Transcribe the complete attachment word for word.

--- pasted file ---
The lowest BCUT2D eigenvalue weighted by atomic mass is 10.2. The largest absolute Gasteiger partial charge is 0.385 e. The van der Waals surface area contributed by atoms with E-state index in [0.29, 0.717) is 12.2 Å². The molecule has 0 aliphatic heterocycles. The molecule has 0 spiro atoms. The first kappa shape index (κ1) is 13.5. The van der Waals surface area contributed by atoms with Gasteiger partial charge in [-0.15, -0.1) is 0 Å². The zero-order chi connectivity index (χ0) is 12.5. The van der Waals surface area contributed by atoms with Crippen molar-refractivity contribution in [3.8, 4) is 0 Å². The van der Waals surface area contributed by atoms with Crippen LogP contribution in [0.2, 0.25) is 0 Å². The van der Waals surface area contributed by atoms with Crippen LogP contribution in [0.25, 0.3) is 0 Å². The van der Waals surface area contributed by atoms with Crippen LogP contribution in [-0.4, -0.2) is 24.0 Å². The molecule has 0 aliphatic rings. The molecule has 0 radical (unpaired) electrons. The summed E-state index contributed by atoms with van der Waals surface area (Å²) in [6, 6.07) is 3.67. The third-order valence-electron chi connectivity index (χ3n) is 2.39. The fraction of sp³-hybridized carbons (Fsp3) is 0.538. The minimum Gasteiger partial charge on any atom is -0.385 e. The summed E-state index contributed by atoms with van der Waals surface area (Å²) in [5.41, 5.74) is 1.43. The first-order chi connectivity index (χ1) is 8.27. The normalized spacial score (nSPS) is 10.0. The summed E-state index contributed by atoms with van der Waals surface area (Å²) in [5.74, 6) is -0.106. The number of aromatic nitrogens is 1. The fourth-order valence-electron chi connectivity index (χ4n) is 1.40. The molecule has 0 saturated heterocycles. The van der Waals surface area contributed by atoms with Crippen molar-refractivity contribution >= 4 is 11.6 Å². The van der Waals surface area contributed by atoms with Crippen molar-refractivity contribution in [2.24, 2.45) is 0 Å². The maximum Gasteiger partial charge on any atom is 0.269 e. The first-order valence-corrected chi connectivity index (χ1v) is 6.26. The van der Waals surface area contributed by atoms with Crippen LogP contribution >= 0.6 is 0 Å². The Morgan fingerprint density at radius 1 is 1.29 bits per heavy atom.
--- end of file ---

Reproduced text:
The lowest BCUT2D eigenvalue weighted by atomic mass is 10.2. The largest absolute Gasteiger partial charge is 0.385 e. The van der Waals surface area contributed by atoms with E-state index in [0.29, 0.717) is 12.2 Å². The molecule has 0 aliphatic heterocycles. The molecule has 0 spiro atoms. The first kappa shape index (κ1) is 13.5. The van der Waals surface area contributed by atoms with Gasteiger partial charge in [-0.15, -0.1) is 0 Å². The zero-order chi connectivity index (χ0) is 12.5. The van der Waals surface area contributed by atoms with Crippen molar-refractivity contribution in [3.8, 4) is 0 Å². The van der Waals surface area contributed by atoms with Crippen LogP contribution in [0.2, 0.25) is 0 Å². The van der Waals surface area contributed by atoms with Crippen LogP contribution in [0.25, 0.3) is 0 Å². The van der Waals surface area contributed by atoms with Crippen LogP contribution in [-0.4, -0.2) is 24.0 Å². The molecule has 0 aliphatic rings. The molecule has 0 radical (unpaired) electrons. The summed E-state index contributed by atoms with van der Waals surface area (Å²) in [6, 6.07) is 3.67. The third-order valence-electron chi connectivity index (χ3n) is 2.39. The fraction of sp³-hybridized carbons (Fsp3) is 0.538. The minimum Gasteiger partial charge on any atom is -0.385 e. The summed E-state index contributed by atoms with van der Waals surface area (Å²) in [5.41, 5.74) is 1.43. The first-order chi connectivity index (χ1) is 8.27. The normalized spacial score (nSPS) is 10.0. The summed E-state index contributed by atoms with van der Waals surface area (Å²) in [5.74, 6) is -0.106. The number of aromatic nitrogens is 1. The fourth-order valence-electron chi connectivity index (χ4n) is 1.40. The molecule has 0 saturated heterocycles. The van der Waals surface area contributed by atoms with Crippen molar-refractivity contribution >= 4 is 11.6 Å². The van der Waals surface area contributed by atoms with Crippen molar-refractivity contribution in [2.24, 2.45) is 0 Å². The maximum Gasteiger partial charge on any atom is 0.269 e. The first-order valence-corrected chi connectivity index (χ1v) is 6.26. The van der Waals surface area contributed by atoms with Crippen LogP contribution >= 0.6 is 0 Å². The Morgan fingerprint density at radius 1 is 1.29 bits per heavy atom.